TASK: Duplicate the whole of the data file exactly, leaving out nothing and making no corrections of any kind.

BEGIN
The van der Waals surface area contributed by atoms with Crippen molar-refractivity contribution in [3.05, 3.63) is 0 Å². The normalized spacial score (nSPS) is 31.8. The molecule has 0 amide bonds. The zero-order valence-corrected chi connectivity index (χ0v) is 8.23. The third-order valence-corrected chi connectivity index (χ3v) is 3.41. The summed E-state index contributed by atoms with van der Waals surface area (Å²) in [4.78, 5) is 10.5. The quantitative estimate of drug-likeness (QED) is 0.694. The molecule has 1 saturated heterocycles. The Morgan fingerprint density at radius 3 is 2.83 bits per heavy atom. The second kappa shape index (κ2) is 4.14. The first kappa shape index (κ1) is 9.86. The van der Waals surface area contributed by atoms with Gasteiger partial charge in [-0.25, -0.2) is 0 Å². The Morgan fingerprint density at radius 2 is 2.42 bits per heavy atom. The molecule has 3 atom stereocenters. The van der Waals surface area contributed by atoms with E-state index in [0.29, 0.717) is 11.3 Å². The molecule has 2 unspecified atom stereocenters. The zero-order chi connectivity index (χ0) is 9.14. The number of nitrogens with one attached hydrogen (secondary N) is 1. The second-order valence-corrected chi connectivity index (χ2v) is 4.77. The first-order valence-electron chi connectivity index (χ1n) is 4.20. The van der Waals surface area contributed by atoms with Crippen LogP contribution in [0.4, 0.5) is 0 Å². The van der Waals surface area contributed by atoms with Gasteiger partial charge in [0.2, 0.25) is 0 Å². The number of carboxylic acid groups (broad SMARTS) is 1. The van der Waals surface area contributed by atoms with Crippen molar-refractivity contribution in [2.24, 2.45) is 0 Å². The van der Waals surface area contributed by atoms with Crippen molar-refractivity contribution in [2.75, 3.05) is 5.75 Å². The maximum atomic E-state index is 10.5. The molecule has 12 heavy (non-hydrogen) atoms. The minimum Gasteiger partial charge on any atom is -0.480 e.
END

The van der Waals surface area contributed by atoms with Crippen molar-refractivity contribution in [3.05, 3.63) is 0 Å². The normalized spacial score (nSPS) is 31.8. The molecule has 0 amide bonds. The zero-order valence-corrected chi connectivity index (χ0v) is 8.23. The third-order valence-corrected chi connectivity index (χ3v) is 3.41. The summed E-state index contributed by atoms with van der Waals surface area (Å²) in [4.78, 5) is 10.5. The quantitative estimate of drug-likeness (QED) is 0.694. The molecule has 1 saturated heterocycles. The Morgan fingerprint density at radius 3 is 2.83 bits per heavy atom. The second kappa shape index (κ2) is 4.14. The first kappa shape index (κ1) is 9.86. The van der Waals surface area contributed by atoms with Gasteiger partial charge in [-0.25, -0.2) is 0 Å². The Morgan fingerprint density at radius 2 is 2.42 bits per heavy atom. The molecule has 3 atom stereocenters. The van der Waals surface area contributed by atoms with E-state index in [0.29, 0.717) is 11.3 Å². The molecule has 2 unspecified atom stereocenters. The zero-order chi connectivity index (χ0) is 9.14. The number of nitrogens with one attached hydrogen (secondary N) is 1. The second-order valence-corrected chi connectivity index (χ2v) is 4.77. The first-order valence-electron chi connectivity index (χ1n) is 4.20. The van der Waals surface area contributed by atoms with Crippen LogP contribution in [0.4, 0.5) is 0 Å². The van der Waals surface area contributed by atoms with Gasteiger partial charge in [0.2, 0.25) is 0 Å². The number of carboxylic acid groups (broad SMARTS) is 1. The van der Waals surface area contributed by atoms with Crippen molar-refractivity contribution in [2.24, 2.45) is 0 Å². The van der Waals surface area contributed by atoms with Crippen molar-refractivity contribution in [2.75, 3.05) is 5.75 Å². The maximum atomic E-state index is 10.5. The molecule has 12 heavy (non-hydrogen) atoms. The minimum Gasteiger partial charge on any atom is -0.480 e.